Legacy weapons systems can prove formidable against a tenacious but technologically unsophisticated adversary as Russia found out in Syria or the U.S. did in Afghanistan. But against a near-power rival, generation-old technology will quickly become obsolete.
Non-Military Offensive Capabilities
Russia cannot afford an arms race with the United States, any more than the Soviet Union could afford an arms race against the United States during the Reagan and Bush administrations. It certainly cannot afford to engage with the U.S. in building an anti-missile defense system.
Putin's new super weapons are designed to convince American policymakers that, with Russia's new capabilities, an anti-missile defense shield will be obsolete before it ever gets built.
That doesn't mean that those new weapons systems aren't real. They may be, even if they may still be some ways from being fully perfected, much less deployed. Nor does it mean that Moscow is not a formidable opponent. It is, and it will continue to be for the foreseeable future.
The Kremlin has done a brilliant job of developing a host of non-military offensive capabilities. It has formidable cyberwarfare capabilities. It has weaponized social media and turned it into a tool for creating social havoc. Who would have thought that, in the hands of the Kremlin, Facebook and Instagram could be turned into weapons of social mass destruction?
Likewise, notwithstanding the fact that the Russian military is a fraction of that of its Soviet predecessor, it has shown, in Syria for example, that against a militarily unsophisticated opponent, Russian military power can be a decisive game changer -- especially if that force is applied with little regard for collateral damage.
A Wasting Asset
What it does mean, however, is that the elements that constitute Russian military power are a wasting asset. Its rate of obsolescence will vary depending on the opponent that it is pitted against -- faster for a near-power rival, slower against a less militarily sophisticated opponent. But it is a wasting asset nonetheless; only the speed of its obsolescence is in question. The Russian economy simply does not have the wherewithal to maintain a 21st century military force.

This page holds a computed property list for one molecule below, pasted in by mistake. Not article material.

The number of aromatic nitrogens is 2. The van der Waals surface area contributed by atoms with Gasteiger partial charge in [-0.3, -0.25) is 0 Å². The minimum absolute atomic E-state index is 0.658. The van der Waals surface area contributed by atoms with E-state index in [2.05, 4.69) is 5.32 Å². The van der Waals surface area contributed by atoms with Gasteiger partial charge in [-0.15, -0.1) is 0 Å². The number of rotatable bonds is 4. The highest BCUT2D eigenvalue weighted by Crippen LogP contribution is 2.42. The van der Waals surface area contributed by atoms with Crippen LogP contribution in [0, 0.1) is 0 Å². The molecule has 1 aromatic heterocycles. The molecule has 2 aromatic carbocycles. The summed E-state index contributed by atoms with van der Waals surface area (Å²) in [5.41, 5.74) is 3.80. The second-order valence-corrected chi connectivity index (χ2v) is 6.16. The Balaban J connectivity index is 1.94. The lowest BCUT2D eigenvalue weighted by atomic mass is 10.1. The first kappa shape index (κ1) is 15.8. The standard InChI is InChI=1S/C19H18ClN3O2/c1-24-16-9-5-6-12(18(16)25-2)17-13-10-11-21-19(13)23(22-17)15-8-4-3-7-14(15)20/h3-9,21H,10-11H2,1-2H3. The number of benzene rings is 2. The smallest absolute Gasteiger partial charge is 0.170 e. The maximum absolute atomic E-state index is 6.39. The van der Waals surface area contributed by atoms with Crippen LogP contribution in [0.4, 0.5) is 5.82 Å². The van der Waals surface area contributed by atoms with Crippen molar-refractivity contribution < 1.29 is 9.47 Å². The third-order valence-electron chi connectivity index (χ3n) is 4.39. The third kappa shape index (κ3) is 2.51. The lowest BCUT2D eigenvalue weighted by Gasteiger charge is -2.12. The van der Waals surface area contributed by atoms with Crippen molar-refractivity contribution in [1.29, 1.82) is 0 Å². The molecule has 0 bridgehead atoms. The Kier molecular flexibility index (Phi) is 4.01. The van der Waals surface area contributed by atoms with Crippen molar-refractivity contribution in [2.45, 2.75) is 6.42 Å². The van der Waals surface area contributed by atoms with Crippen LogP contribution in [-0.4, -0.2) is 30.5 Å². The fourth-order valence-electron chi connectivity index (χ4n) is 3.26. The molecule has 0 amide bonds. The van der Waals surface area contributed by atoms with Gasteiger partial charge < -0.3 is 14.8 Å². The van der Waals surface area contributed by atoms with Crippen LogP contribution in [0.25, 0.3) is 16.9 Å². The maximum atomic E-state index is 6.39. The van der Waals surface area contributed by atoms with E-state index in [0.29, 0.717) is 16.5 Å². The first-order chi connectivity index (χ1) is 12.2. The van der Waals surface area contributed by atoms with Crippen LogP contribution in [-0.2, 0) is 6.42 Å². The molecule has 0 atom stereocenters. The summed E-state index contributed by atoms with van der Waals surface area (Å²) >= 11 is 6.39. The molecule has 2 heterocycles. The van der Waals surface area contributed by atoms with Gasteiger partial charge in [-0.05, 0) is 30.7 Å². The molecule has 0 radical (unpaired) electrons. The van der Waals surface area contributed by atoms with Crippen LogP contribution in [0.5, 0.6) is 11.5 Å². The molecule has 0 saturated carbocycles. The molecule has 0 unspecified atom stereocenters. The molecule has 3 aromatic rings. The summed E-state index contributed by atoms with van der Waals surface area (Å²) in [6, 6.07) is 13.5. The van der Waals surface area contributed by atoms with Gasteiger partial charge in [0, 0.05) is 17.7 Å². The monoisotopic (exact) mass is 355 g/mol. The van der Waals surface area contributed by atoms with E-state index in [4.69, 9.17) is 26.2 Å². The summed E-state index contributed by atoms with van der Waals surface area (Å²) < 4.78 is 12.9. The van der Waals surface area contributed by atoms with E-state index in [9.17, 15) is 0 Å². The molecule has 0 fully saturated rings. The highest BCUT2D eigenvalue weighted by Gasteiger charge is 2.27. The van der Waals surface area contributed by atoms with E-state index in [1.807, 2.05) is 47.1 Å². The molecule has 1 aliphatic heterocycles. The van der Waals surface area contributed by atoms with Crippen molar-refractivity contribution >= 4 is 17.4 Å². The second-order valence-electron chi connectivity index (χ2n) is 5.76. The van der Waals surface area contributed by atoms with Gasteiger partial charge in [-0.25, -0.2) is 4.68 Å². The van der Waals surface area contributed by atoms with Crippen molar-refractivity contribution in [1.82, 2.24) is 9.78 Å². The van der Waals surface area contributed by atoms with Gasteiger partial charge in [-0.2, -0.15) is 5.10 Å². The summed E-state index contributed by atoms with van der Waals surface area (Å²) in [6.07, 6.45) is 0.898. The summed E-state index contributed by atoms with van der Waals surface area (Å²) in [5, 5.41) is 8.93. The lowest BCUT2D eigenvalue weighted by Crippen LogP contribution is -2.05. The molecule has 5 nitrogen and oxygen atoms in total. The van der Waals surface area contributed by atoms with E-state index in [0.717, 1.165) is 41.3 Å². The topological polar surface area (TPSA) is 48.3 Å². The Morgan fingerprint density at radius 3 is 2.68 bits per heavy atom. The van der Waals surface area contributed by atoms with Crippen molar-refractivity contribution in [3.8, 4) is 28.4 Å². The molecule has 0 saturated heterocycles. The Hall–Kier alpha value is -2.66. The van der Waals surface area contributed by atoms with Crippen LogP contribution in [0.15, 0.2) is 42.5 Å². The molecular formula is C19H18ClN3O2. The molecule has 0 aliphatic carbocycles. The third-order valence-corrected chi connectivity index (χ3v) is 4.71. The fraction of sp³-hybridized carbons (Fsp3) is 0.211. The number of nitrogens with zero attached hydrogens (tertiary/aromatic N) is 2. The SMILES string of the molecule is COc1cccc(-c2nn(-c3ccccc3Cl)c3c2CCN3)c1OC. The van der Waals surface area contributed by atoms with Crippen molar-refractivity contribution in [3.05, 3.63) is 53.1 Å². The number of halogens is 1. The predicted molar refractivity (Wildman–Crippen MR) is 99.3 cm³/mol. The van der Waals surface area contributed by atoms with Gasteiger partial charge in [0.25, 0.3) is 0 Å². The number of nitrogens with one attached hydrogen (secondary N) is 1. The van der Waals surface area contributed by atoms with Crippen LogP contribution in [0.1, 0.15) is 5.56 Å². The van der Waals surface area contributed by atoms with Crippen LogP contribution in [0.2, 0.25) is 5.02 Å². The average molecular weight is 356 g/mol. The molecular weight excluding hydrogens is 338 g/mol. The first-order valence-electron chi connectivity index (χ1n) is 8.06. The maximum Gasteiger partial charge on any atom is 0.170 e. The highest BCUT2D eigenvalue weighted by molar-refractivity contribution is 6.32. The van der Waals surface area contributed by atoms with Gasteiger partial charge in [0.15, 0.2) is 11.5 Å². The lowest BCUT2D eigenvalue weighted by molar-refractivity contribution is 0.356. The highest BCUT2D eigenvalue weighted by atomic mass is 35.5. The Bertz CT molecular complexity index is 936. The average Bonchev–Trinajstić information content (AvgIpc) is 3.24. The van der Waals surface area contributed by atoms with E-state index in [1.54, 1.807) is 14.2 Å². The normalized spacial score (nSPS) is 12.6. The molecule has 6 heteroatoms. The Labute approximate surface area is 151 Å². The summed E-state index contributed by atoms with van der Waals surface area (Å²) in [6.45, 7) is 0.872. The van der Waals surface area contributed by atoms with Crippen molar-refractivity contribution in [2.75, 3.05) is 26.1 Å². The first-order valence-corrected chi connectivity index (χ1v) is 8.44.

A Russia fated for eventual decline will be a far more dangerous opponent than one that can maintain its status as a near-power rival. Realizing that its hand may be more constrained in the future may make Moscow more willing to take risks in the short term.
The choice that Russia had in the 1990s was to decide whether it wanted to join the Western international system headed by the U.S. and its allies or whether it wanted to maintain its post-world war II status as an alternative pole to that international system. Ultimately, Russia chose to maintain the veneer of a great power status, even though it lacked the economic wherewithal to sustain it over the long term.
The price of that decision was to deprive itself of the Western investment and trade that could have modernized the Russian economy and brought it fully into the 21st century and, in the process, given the Russian people a rising standard of living.
The comparison with the former Soviet satellites in Eastern Europe is telling. In 1989, Poland's GDP was around $70 billion and per capita GDP was around $6,000, about 75 percent of the Soviet equivalent. Three decades later, Polish GDP has grown to $470 billion and per capita GDP has increased to $15,049, almost double that of Russia.
Is a doubling of per capita GDP the price Russians paid for the road not taken? Is that the ultimate price of Putinism and Kremlin cronyism?
Students of Russian history are quick to point out that given Russia's large size, the inhospitable terrain, the lack of transportation infrastructure, indefensible borders and a legacy of repeated invasions, only an authoritarian strong man can maintain order and ensure that Russia does not fly apart.
The average Russian, they argue, prefers the order of a Putin-like strong man to the more democratic free-wheeling chaos of late Russian President Boris Yeltsin.
That may well be true. Regardless of whether Moscow's authoritarianism is an inevitable consequence of Russian geography, however, that authoritarianism need not contrapose itself as an alternative to the Western system of world order.
In trying to play what, in the long term, is an inherently weak hand, Putin and his Kremlin cronies have traded a short-term advantage for a long-term disadvantage and, in doing so, may well have relegated Russia to what Leon Trotsky called the dustbin of history.